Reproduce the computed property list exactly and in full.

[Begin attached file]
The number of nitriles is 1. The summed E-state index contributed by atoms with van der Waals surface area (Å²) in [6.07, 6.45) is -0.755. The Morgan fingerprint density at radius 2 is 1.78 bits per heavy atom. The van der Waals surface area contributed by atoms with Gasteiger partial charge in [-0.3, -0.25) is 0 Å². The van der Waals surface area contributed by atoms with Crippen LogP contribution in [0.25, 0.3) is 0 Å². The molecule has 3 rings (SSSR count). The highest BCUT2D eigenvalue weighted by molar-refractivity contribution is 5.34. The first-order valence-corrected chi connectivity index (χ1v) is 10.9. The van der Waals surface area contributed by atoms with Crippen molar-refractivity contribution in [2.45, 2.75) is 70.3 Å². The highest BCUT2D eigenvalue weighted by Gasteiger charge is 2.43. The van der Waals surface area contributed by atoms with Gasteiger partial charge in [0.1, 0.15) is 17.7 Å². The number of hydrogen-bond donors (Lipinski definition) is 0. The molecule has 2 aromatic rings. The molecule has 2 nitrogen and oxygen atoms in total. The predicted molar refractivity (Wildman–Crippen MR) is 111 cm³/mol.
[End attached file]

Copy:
The number of nitriles is 1. The summed E-state index contributed by atoms with van der Waals surface area (Å²) in [6.07, 6.45) is -0.755. The Morgan fingerprint density at radius 2 is 1.78 bits per heavy atom. The van der Waals surface area contributed by atoms with Gasteiger partial charge in [-0.3, -0.25) is 0 Å². The van der Waals surface area contributed by atoms with Crippen LogP contribution in [0.25, 0.3) is 0 Å². The molecule has 3 rings (SSSR count). The highest BCUT2D eigenvalue weighted by molar-refractivity contribution is 5.34. The first-order valence-corrected chi connectivity index (χ1v) is 10.9. The van der Waals surface area contributed by atoms with Crippen molar-refractivity contribution in [2.45, 2.75) is 70.3 Å². The highest BCUT2D eigenvalue weighted by Gasteiger charge is 2.43. The van der Waals surface area contributed by atoms with Gasteiger partial charge in [0.1, 0.15) is 17.7 Å². The number of hydrogen-bond donors (Lipinski definition) is 0. The molecule has 2 aromatic rings. The molecule has 2 nitrogen and oxygen atoms in total. The predicted molar refractivity (Wildman–Crippen MR) is 111 cm³/mol.